Reading My Way Around the World

Thursday 1 February 2018


My last year's Brigid's Cross

Lá Fhéile Bhríde  

Happy St Brigid's Day  

Blessings of Imbolc to you

 What a lovely way to finish this first month of the year with a blue moon and very big tides.  

The almost full moon and low tide at sunset - Monday 29th -Newcastle,Co. Down

I've always loved, and felt it was very right, that the 1st February marks the beginning of Spring.   I know that the astrological Spring doesn't actually start until 21st March, and the meteorological spring is different again, but today still feels like the beginning of the year.   Perhaps it just makes me feel more hopeful that the darker days of winter are nearly gone and brighter, warmer days are just around the corner.   It seems very long to have to wait another 7 weeks to feel like that!!.   
The snowdrops are already in bloom - have been since Christmas - I spotted some daffodils today, and already the days are a good bit longer.  

Imbolg (also Imbolc) is a time of transition and initiation, both a gateway and a celebration. The word 'Imbolg' translates from Gaelic as 'in the belly' after the swollen abdomen's of the pregnant ewe's. The Festival of Brigid is celebrated on 1st February all across Ireland and increasingly in countries where Celtic soul beats strongly in the hearts of many. Imbolg heralds days growing longer and buds starting to open as our sap rises too.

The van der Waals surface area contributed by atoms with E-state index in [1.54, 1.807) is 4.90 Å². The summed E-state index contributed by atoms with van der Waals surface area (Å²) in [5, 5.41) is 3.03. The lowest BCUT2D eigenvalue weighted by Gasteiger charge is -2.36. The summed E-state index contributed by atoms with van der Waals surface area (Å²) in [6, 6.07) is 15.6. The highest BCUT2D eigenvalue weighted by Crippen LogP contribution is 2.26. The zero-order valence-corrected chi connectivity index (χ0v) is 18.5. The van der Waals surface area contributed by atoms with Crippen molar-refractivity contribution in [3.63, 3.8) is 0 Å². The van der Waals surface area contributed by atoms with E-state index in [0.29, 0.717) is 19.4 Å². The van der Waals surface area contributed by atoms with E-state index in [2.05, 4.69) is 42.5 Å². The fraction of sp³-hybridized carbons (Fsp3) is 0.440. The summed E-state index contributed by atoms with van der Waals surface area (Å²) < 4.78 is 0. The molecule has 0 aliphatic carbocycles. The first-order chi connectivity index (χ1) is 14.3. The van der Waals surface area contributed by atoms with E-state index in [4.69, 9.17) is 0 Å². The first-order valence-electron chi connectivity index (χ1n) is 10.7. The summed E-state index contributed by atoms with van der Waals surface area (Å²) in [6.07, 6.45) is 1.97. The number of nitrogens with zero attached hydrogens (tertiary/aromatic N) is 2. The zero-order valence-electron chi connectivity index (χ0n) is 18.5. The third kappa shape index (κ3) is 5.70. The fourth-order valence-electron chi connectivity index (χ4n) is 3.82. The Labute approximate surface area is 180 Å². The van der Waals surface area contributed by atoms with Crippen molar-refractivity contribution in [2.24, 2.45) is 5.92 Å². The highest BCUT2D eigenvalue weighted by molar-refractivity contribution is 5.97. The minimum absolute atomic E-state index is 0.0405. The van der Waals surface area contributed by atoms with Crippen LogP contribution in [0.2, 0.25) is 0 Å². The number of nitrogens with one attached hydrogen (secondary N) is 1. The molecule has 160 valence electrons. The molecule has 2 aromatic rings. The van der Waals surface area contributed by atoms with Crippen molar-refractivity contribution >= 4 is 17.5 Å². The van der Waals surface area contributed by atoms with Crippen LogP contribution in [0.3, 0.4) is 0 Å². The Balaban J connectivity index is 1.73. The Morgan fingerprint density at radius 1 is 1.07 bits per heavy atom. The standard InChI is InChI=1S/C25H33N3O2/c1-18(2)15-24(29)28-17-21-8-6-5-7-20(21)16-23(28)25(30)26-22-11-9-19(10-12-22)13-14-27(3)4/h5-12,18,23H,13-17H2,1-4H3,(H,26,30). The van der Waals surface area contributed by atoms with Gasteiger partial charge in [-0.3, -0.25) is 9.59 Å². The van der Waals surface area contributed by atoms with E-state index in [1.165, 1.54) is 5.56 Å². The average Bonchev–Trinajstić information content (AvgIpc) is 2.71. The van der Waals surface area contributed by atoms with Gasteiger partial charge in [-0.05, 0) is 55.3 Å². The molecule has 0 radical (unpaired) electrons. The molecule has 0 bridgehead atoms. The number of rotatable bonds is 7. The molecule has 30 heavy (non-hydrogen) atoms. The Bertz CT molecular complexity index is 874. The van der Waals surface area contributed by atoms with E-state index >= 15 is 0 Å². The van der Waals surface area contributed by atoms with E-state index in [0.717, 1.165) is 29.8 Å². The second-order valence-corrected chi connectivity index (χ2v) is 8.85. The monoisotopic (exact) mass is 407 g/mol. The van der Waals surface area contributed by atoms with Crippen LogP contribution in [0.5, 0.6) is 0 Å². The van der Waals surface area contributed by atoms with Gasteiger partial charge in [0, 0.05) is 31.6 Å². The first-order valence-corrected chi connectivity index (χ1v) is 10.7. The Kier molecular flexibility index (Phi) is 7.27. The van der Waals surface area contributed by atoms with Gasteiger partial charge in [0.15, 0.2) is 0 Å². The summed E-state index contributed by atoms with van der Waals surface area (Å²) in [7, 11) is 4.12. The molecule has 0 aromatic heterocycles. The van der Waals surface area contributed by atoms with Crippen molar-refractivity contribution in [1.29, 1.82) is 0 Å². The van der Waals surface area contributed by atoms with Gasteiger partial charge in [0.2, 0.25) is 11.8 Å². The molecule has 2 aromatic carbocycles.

Brigid is renowned both as a pagan goddess and a Christian saint.   She was born in Faughart in Co. Louth, just a few miles from here.  And although she is one of the patron saints of Ireland, she also has deep associations with Wales and Glastonbury.  

Here are some links you might like to follow to find out more about this archetype of the divine feminine in Celtic culture.  

The annual Brigid of Faughart Festival happens over this weekend and ties in with a summer festival
Brigid's Way - links to the place most associated with her in Kildare.  
The Newgrange website has more great information about the origins of Imbolc and about the passage tombs at the hill of Tara where the sun lights up the altar on both Samhain and Brigid's Day.  

* * * * * * * * 
This lovely poem by Kieran Murray can be read in its entirety on the Brigid's Way website.


For our Pagan Goddess
The Flame it burned bright
As nineteen priestesses
Tended it every night.

And the other St Brigid
Her Christian counterpart
When accused of being wicked
Held hot coal to her heart.

So we honour both Brigids
On their Feast Day the same
As we craft a reed cross
At Imbolc in their name.


  1. Lovely post Fil & I'm not sure I've really known anything about St. Brigid. Thank you for the info on her. We missed the blue moon, as it was both cloudy when we went to bed & a bit late for us oldies to wait up till midnight, when it should have been at it's best here. Saw plenty of pics on our T.V. News. Take care.

  2. Imbolc greetings. Spring is definitely on the way...I'm noticing blossom starting and leaf buds everywhere.

  3. I loved to know about Imbolc, dear Fil! For me, I understand the feeling of beginning f everything or spirng because it marks the beginning of my astrological year, and so I identified myself a lot with the tradition! Hope you have a lovely weekend, dear Fil! Hugs!


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